May 7, 2018
4 Crucial Steps to Help You Make Deadline on Any Project
It’s closing in on 5:00 p.m. and you’re still hard at work on that project with an end-of-day deadline. We’ve all been there and we all know that most of the time, rushed work isn’t high quality work.
Successfully meeting deadlines is something that starts in the planning phase of a project, and if you fail to do that, you’ll find yourself scrambling at the risk of getting subpar results.
See "Your Office is Annihilating Your Productivity: 5 Ways to Stop It" for more tips on how you can manage your time and meet deadlines.
But with some purposeful planning, these four steps will help you keep your next project on track so you can make deadline with time to spare and be confident in the final product.
1. Set Goals and Determine How You’ll Measure Success
When you take on a new project, it’s essential that you start by setting a goal and determining what success will look like.
In a recent webinar, Jess Ostroff, CEO of Don’t Panic Management, said, “You can’t know whether a marketing project was successful if you don’t know what you’re measuring against. So, every single thing that you’re doing for and leading up to that marketing project must be measured.”
Regardless of the type of project, you can’t know if you are moving in the right direction—or succeeding— if you don’t set goals.
Ostroff also explained that measuring efforts can help you improve processes: “And of course, if something doesn’t go well, you want to evaluate that and do it differently next time so you can be more successful in the future.”
Tracking improvements and setbacks will also come in handy when it comes time to report on your project to your manager or company executives, who want to know if resources are getting results.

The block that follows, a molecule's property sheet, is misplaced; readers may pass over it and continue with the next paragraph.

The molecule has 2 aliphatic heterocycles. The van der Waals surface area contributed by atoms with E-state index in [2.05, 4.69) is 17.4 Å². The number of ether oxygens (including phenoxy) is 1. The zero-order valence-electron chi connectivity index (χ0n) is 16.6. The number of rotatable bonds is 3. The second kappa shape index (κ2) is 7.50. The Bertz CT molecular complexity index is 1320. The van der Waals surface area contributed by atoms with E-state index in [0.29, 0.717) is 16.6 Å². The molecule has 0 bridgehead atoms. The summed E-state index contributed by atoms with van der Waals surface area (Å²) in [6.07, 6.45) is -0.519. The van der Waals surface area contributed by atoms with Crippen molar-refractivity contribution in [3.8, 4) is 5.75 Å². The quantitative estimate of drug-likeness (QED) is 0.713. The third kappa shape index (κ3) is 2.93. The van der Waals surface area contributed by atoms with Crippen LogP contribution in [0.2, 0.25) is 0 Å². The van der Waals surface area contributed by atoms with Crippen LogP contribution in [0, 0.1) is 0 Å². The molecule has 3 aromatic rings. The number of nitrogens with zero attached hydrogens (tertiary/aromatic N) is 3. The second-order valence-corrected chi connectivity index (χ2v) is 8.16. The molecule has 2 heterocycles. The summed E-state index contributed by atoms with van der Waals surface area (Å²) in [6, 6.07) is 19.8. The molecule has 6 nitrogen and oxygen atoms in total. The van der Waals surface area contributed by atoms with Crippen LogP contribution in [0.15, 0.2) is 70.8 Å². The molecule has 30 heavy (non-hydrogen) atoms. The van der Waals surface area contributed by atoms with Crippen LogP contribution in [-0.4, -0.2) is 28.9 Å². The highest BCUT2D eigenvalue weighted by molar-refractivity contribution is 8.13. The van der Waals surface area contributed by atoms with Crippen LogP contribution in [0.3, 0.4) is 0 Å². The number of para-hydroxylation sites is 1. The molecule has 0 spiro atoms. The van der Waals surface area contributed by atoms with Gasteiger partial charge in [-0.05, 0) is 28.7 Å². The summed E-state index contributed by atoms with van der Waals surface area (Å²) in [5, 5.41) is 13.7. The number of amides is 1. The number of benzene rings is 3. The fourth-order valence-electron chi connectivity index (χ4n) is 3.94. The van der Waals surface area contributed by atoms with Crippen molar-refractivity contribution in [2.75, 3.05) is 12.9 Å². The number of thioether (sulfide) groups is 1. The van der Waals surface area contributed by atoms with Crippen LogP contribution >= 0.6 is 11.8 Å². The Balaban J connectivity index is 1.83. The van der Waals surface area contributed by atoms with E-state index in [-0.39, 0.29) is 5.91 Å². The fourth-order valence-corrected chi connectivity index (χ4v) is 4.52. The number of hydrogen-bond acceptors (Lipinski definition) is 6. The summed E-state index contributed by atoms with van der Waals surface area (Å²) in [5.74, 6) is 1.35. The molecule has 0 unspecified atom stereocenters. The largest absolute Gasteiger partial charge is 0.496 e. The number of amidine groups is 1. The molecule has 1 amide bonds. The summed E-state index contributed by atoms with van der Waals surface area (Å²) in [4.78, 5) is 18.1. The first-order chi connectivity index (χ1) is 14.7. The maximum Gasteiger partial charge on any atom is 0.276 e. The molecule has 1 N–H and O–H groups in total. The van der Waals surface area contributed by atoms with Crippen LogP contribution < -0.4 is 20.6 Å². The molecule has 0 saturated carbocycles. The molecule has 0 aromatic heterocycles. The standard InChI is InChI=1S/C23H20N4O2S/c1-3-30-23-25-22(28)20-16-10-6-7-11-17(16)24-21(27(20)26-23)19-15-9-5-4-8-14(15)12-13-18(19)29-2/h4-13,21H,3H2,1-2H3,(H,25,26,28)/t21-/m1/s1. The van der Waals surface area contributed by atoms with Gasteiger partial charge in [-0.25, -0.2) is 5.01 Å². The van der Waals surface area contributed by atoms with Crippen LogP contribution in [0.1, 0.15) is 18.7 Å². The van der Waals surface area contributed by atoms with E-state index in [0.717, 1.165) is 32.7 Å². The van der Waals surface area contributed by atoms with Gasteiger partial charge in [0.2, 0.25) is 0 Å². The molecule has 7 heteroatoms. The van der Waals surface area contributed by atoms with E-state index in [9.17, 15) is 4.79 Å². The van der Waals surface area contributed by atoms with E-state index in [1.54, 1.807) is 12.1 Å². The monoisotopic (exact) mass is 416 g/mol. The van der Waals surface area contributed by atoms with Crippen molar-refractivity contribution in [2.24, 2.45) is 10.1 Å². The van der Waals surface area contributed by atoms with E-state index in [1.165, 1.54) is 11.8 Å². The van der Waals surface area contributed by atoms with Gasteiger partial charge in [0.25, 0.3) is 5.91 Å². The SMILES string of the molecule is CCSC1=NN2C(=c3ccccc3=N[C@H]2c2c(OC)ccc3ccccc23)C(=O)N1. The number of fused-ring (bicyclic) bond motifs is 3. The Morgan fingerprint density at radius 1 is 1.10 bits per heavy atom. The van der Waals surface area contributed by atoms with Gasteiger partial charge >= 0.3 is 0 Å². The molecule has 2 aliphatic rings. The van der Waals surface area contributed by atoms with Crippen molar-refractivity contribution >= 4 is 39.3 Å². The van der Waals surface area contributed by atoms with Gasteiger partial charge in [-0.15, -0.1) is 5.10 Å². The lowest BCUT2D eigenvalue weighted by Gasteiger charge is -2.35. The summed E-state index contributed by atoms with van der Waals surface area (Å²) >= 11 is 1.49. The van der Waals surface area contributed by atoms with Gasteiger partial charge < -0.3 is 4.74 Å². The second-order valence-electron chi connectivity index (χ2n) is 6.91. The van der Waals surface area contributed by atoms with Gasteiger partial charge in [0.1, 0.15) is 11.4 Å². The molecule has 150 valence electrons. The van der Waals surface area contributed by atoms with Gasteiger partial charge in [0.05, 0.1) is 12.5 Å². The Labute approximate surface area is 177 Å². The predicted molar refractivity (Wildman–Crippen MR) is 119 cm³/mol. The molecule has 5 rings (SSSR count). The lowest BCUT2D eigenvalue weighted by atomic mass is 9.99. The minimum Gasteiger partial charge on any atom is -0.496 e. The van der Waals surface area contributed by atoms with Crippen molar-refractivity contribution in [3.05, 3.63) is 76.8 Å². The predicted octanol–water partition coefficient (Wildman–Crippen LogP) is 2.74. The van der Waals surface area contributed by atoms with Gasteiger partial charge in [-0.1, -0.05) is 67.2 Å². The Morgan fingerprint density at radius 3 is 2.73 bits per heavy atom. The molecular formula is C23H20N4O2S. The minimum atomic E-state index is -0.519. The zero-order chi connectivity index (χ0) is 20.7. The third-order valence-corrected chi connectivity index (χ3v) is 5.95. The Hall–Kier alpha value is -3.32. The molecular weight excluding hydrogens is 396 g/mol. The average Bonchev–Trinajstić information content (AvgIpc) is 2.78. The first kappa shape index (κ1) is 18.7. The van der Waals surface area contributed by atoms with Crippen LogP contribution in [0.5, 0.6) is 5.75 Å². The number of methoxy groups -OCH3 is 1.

With specific goals and benchmarks in place, it’s much easier to keep a project on track so you’ll meet the final deadline. You’ll know exactly what needs to be happening and when, so you can avoid last minute cramming.
2. Use Creative Briefs and Start With Goals, Not Tactics
One common reason for missed deadlines is having to incorporate feedback and requested changes from stakeholders or clients after a project is submitted.
You’ve worked long and hard on a project, go back and make requested changes, send off a “final, final draft” after the deadline, and realize it looks nothing like your original final product.
This problem can easily be remedied, saving you time and frustration, so you can turn in a final product—that everyone’s happy with—by deadline. The secret? Creative briefs.
Originally used for things like content production and graphic design, creative briefs have become crucial for all kinds of teams. Acting as a sort of outline, or project plan, creative briefs give you direction from the beginning and ensure everyone is on the same page.
Nick Scholz, solutions marketing manager at Workfront, refers to the endless cycle of drafts as a “tale as old as time” and says that strong creative briefs can keep your team focused on a project and create mutual understanding, so everyone works toward the same goal.
Speaking about the need for creative briefs, he said, “They act as the central reference point where both your team and your client can refer to the details of the request and reduce any delays that result from too many reworks.”
3. Get Your Whole Team on Board
Teams work better when everyone understands the process, goals, and purpose behind a project, and getting everyone on board is essential to meeting deadlines.